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Gastroenteritis is an infection that leads to the inflammation of the stomach or the intestine. The condition can happen to anyone but may be more common in children and the elderly due to their weaker immune systems.
Depending on the cause, it may also be known as stomach (gastric) flu or food poisoning.
In general, the symptoms of stomach flu and food poisoning are similar and may include:
In rare cases, stomach flu can leave you severely dehydrated. Watch out for:
You should visit the A&E department if:
Stomach flu in children may result in serious illness. You should bring your child to a doctor if your child displays any of the following symptoms:
In general, gastroenteritis may be caused by viruses, bacteria or parasites:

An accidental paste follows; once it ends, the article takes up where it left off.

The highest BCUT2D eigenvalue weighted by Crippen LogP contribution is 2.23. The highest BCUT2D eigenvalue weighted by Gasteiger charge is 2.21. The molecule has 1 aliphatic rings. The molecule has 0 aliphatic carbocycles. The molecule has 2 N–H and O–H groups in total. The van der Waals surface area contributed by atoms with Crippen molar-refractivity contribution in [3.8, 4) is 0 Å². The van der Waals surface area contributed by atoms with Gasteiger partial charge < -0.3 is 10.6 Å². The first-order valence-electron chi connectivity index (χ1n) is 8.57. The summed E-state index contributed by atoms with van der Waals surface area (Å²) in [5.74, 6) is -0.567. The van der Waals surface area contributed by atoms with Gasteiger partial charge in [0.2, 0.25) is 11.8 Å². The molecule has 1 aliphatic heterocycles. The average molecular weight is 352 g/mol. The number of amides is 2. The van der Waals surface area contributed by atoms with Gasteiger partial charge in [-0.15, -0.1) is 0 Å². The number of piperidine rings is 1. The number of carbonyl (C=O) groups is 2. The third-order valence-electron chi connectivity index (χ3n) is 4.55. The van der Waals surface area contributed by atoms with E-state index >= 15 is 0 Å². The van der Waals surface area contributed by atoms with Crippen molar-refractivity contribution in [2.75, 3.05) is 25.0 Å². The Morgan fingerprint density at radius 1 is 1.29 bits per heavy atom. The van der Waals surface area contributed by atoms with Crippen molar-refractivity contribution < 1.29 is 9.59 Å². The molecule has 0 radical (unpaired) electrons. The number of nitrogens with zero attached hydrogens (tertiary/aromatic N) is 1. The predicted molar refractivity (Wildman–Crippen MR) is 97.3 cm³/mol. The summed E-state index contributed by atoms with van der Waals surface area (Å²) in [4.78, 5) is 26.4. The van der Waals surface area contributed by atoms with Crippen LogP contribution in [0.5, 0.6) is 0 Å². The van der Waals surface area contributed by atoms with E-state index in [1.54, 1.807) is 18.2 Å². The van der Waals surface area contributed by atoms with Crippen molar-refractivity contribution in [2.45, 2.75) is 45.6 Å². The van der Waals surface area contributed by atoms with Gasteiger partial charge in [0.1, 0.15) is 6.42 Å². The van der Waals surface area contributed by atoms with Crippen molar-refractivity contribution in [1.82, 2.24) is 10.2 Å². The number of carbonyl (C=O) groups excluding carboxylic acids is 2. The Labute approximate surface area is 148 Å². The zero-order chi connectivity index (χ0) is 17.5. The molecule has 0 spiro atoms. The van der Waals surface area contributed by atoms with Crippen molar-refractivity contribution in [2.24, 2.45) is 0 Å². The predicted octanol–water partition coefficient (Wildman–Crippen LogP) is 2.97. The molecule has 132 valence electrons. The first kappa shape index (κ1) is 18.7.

Stomach flu is caused by viruses, such as the rotavirus or norovirus. Norovirus is the most common cause of acute gastroenteritis. Other viruses include the astrovirus and adenovirus. Symptoms typically appear within 1 – 3 days of exposure to the virus.
Viral gastroenteritis may be transmitted through:
Food poisoning is caused by bacteria, viruses or parasites in contaminated food. Symptoms typically appear within 1 hour – 7 days of consumption.
Common sources of food poisoning include:
Gastroenteritis can cause severe, even life-threatening, complications in vulnerable people, including:
Children and infants are at particular risk of severe symptoms from gastroenteritis because they become dehydrated much faster than adults.
Gastroenteritis is not fully preventable, though vaccinations are available for some of the viruses that cause it. For example, the rotavirus vaccine can be given to infants at 3 – 8 months to prevent severe cases of rotavirus gastroenteritis.
Besides vaccination, you can prevent gastroenteritis by:
Note: It is possible to contract gastroenteritis more than once as there are many strains of viruses that cause gastroenteritis.
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